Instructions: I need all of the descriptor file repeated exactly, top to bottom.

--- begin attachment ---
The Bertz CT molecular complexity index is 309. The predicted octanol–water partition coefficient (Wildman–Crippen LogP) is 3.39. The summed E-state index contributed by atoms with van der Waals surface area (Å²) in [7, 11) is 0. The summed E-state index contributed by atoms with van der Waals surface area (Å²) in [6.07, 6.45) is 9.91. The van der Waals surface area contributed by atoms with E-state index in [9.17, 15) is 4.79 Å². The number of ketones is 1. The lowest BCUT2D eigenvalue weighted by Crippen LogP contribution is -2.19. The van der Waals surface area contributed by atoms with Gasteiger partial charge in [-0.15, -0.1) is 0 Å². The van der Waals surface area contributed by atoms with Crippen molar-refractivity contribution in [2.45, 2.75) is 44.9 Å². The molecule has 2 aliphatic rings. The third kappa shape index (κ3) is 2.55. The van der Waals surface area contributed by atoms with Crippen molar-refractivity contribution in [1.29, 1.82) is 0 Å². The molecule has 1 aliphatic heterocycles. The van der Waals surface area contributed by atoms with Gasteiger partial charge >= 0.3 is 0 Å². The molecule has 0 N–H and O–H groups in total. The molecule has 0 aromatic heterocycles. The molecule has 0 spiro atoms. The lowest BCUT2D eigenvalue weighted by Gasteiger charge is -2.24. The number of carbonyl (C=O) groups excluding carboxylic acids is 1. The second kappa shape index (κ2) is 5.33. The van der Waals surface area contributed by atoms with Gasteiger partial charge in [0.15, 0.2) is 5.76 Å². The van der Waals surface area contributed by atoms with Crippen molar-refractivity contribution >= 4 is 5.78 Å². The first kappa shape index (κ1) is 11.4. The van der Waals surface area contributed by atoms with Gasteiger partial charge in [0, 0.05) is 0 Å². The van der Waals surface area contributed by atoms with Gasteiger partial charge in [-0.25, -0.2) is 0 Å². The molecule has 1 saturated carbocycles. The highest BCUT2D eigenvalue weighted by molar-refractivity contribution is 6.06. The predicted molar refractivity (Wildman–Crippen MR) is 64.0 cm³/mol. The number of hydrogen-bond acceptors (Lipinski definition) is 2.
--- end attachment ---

The Bertz CT molecular complexity index is 309. The predicted octanol–water partition coefficient (Wildman–Crippen LogP) is 3.39. The summed E-state index contributed by atoms with van der Waals surface area (Å²) in [7, 11) is 0. The summed E-state index contributed by atoms with van der Waals surface area (Å²) in [6.07, 6.45) is 9.91. The van der Waals surface area contributed by atoms with E-state index in [9.17, 15) is 4.79 Å². The number of ketones is 1. The lowest BCUT2D eigenvalue weighted by Crippen LogP contribution is -2.19. The van der Waals surface area contributed by atoms with Gasteiger partial charge in [-0.15, -0.1) is 0 Å². The van der Waals surface area contributed by atoms with Crippen molar-refractivity contribution in [2.45, 2.75) is 44.9 Å². The molecule has 2 aliphatic rings. The third kappa shape index (κ3) is 2.55. The van der Waals surface area contributed by atoms with Crippen molar-refractivity contribution in [1.29, 1.82) is 0 Å². The molecule has 1 aliphatic heterocycles. The van der Waals surface area contributed by atoms with Gasteiger partial charge >= 0.3 is 0 Å². The molecule has 0 N–H and O–H groups in total. The molecule has 0 aromatic heterocycles. The molecule has 0 spiro atoms. The lowest BCUT2D eigenvalue weighted by Gasteiger charge is -2.24. The number of carbonyl (C=O) groups excluding carboxylic acids is 1. The second kappa shape index (κ2) is 5.33. The van der Waals surface area contributed by atoms with Gasteiger partial charge in [0.15, 0.2) is 5.76 Å². The van der Waals surface area contributed by atoms with Crippen molar-refractivity contribution >= 4 is 5.78 Å². The first kappa shape index (κ1) is 11.4. The van der Waals surface area contributed by atoms with Gasteiger partial charge in [0, 0.05) is 0 Å². The van der Waals surface area contributed by atoms with Gasteiger partial charge in [-0.25, -0.2) is 0 Å². The molecule has 1 saturated carbocycles. The highest BCUT2D eigenvalue weighted by molar-refractivity contribution is 6.06. The predicted molar refractivity (Wildman–Crippen MR) is 64.0 cm³/mol. The number of hydrogen-bond acceptors (Lipinski definition) is 2.